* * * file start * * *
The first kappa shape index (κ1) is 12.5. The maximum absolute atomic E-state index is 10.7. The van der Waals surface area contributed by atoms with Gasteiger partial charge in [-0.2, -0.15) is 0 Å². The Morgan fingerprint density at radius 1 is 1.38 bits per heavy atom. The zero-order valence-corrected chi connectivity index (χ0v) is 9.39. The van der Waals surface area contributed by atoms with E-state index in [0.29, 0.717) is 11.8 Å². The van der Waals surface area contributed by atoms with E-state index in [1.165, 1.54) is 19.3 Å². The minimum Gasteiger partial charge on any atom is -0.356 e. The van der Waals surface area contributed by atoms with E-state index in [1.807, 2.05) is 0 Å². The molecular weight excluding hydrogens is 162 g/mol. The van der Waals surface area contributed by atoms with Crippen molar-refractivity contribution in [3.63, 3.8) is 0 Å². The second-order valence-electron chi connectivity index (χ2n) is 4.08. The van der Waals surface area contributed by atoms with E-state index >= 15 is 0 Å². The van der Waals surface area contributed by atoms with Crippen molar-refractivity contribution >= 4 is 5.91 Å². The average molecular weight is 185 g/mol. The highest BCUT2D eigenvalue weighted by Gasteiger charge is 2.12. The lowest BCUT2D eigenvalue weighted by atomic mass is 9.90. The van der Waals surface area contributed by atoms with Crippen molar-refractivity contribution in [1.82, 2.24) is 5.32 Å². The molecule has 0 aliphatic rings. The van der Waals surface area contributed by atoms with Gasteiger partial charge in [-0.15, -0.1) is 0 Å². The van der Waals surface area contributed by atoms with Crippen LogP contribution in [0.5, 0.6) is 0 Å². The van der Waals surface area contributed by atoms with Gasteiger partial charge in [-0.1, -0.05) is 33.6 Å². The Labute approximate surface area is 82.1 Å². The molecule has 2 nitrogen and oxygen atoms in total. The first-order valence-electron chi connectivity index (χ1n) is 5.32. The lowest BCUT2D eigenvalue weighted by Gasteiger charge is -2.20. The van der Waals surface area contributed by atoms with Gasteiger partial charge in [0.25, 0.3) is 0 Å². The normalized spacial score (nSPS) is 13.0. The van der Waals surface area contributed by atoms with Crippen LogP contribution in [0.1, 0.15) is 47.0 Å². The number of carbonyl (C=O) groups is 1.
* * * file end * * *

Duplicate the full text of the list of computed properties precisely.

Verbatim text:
The first kappa shape index (κ1) is 12.5. The maximum absolute atomic E-state index is 10.7. The van der Waals surface area contributed by atoms with Gasteiger partial charge in [-0.2, -0.15) is 0 Å². The Morgan fingerprint density at radius 1 is 1.38 bits per heavy atom. The zero-order valence-corrected chi connectivity index (χ0v) is 9.39. The van der Waals surface area contributed by atoms with E-state index in [0.29, 0.717) is 11.8 Å². The van der Waals surface area contributed by atoms with E-state index in [1.165, 1.54) is 19.3 Å². The minimum Gasteiger partial charge on any atom is -0.356 e. The van der Waals surface area contributed by atoms with E-state index in [1.807, 2.05) is 0 Å². The molecular weight excluding hydrogens is 162 g/mol. The van der Waals surface area contributed by atoms with Crippen molar-refractivity contribution in [3.63, 3.8) is 0 Å². The second-order valence-electron chi connectivity index (χ2n) is 4.08. The van der Waals surface area contributed by atoms with E-state index >= 15 is 0 Å². The van der Waals surface area contributed by atoms with Crippen molar-refractivity contribution >= 4 is 5.91 Å². The average molecular weight is 185 g/mol. The highest BCUT2D eigenvalue weighted by Gasteiger charge is 2.12. The lowest BCUT2D eigenvalue weighted by atomic mass is 9.90. The van der Waals surface area contributed by atoms with Crippen molar-refractivity contribution in [1.82, 2.24) is 5.32 Å². The molecule has 0 aliphatic rings. The van der Waals surface area contributed by atoms with Gasteiger partial charge in [-0.15, -0.1) is 0 Å². The van der Waals surface area contributed by atoms with Crippen LogP contribution in [0.5, 0.6) is 0 Å². The van der Waals surface area contributed by atoms with Gasteiger partial charge in [-0.1, -0.05) is 33.6 Å². The Labute approximate surface area is 82.1 Å². The molecule has 2 nitrogen and oxygen atoms in total. The first-order valence-electron chi connectivity index (χ1n) is 5.32. The lowest BCUT2D eigenvalue weighted by Gasteiger charge is -2.20. The van der Waals surface area contributed by atoms with Gasteiger partial charge in [0.25, 0.3) is 0 Å². The normalized spacial score (nSPS) is 13.0. The van der Waals surface area contributed by atoms with Crippen LogP contribution in [0.1, 0.15) is 47.0 Å². The number of carbonyl (C=O) groups is 1.